The first time I arrived at Tangier, I instantly knew that this is my favorite city in Morocco. It is a mix of North Africa, Spain, Portugal and France, the ideal melting pot if you’re interested about culture. Locals speak a combination of Arabic, Spanish, English, French and Portuguese.
I lived there for a month in the heart of Merchan, a more residential area on a hill just above the Kasbah. I even my celebrated here so this place is quite special for me. On a sunny day, the Tarifa in Spain can easily be seen from the Airbnb place where I stayed.
Exploring Tangier through City Tour Tanger Hop On, Hop Off Bus
The tour operates everyday. The bus will take you around the historical center of the city and through the outskirts of the city. Ticket costs 130Dhs. You can easily purchase it online. Free wifi and audio guide are available on board and earphones are provided.
My best advice is to ride the bus on its first stop which is the Port where they have a booth there.
It’s near the terminal port and it’s very easy to find. This way, you can ask questions to the representative of Tour Tanger and they will brief you about the whole tour. All of their staff are nice and speak fluent English and French. You can also pick a good seat since you hop on the bus at the first stop.
Tour Tanger Ville
This tour that will take you around the historical center of the city which lasts for 1 hour and 30 mins. Tour starts at 9 AM and ends at 6 PM.
Here are the 11 destinations/stops of Tour Tanger Ville:
2. Place 9 Avril
3. Palais Moulay Hafid (1)
4. Necropoles Punicoromaines
5. Palais Moulay Hafid (2)
6. Place Faro
7. Sahet El Oumame
8. Tanger City Center
9. Villa Harris
Tour Grottes D’Hercule
This 2-hour tour will take through the outskirts of the city. Tour starts from 12:30PM and ends at 6PM.
Here are the destinations/stops of Tour Tanger Ville:
2. Socco Alto
3. Parc Perdicaris
4. Cap Spartel
5. Grottes d’ Hercule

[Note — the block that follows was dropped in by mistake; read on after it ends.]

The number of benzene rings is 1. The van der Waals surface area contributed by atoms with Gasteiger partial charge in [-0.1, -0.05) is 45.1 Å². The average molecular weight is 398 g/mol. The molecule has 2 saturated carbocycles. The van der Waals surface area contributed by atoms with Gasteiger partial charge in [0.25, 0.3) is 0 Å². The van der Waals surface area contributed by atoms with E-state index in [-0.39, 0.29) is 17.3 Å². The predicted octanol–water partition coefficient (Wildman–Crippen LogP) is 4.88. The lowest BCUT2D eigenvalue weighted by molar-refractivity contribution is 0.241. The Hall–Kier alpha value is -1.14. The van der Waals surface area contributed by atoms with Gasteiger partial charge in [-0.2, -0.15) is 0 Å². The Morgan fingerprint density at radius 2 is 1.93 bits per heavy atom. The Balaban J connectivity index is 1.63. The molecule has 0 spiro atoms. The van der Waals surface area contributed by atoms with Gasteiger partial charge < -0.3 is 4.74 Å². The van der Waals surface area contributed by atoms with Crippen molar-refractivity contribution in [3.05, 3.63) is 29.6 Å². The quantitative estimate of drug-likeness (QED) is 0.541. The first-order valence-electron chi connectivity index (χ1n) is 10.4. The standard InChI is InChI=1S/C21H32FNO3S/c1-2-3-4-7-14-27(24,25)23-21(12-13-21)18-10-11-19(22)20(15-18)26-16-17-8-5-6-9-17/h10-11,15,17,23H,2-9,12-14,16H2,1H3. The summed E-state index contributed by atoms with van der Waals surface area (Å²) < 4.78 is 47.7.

- After Grottes d’ Hercule, the bus will again pass by the Cap Spartel and Parc Perdicaris but will not stop going to its route back to the Port. You can stop by Socco Alto if you want to grab some food or just want to chill there.
- You will only have 5 minutes to see Cap Spartel. If it’s not enough for you, you can either:a. Wait for the next bus which may take 2 hoursb. Walk from here going to Grottes d’ Hercule which will may take you an hour of walking. It is not that bad if you like walking in the beach. Some tourists do this but we chose to follow the usual schedule of the bus.
- In Grottes d’ Hercule, if you want to stay here longer, you can wait for 2 hours for the next bus to come.If you’re following the schedule, the bus will wait for you for 15 mins.
- Grottes d’ Hercule has two cave openings:a. You will pay 5dh for the left entrance to a small caveb. Entrance to see the Hercules cave is free
Caves of Hercules
The Caves of Hercules or Les Grottes d’Hercule date back to 2500 BC is located 14 kilometers west of Tangier. It is a bit of a symbol for Tangier. The caves are part natural and part man-made. The natural part was formed by the waves of the Atlantic Ocean while the man-made part was used by Berber people to cut stone wheels from the walls.
A visit to the natural caves to admire the sea entrance shaped like the map of Africa is free. The name of the cave comes from the legend of Hercules as it’s believed he slept in these caves before attempting one of his 12 labors.
For me, although a visit to the man-made cave is very cheap, I don’t think it’s really worth it. There isn’t really anything special in the man-made caves and it’s just small, unless you want to take a picture with a monkey or parrot on your shoulder.
Cap Spartel is a cape located 14 km from Tangier. You can see a beautiful lighthouse at the end of the cape. On a sunny day, you have an amazing view of where the Atlantic Ocean and The Mediterranean Sea meet.
Cafe Hafa is practically an institution of historical Tangier and is a must-see for anyone passing through. It has existed since 1921, as it so proudly proclaims at its entrance, and resides on a cliffside with a stunning panorama of the Mediterranean sea. For me, the only nice reason to visit this is the view, the place and the food is just okay.
The Medina—the old walled city like any other medina in Morocco—encompasses the city’s vibrant spirit. Dating back to the 14th century, this walled area is overflowing with meat and produce stalls and vendors selling everything from spices and flowers to rugs, textiles, silks and more.
The Grand Socco
The Grand Socco goes by two different names: Souk Ibarra, if you’re a local, but it is officially called Place du Grand 9 Avril 1947 after a famous speech given by King Mohammed V in support of Moroccan independence on, of course, April 9, 1947.
This open plaza in Tangier will most likely be a central marking point for anyone visiting. It is home to a large market on one side which is a wonderfully chaotic and sensory place to explore and a towering beautiful mosque just across the roundabout.
Grand Socco Market
Like any other city in Morocco, Tangier also has a few colorful souks that are a pleasure for the eye and nose to visit. The biggest souk is the indoor Grand Socco Market, located at the Grand Socco, where you can daily buy fresh fruits, vegetables, meat, bread, olives, herbs, etc.
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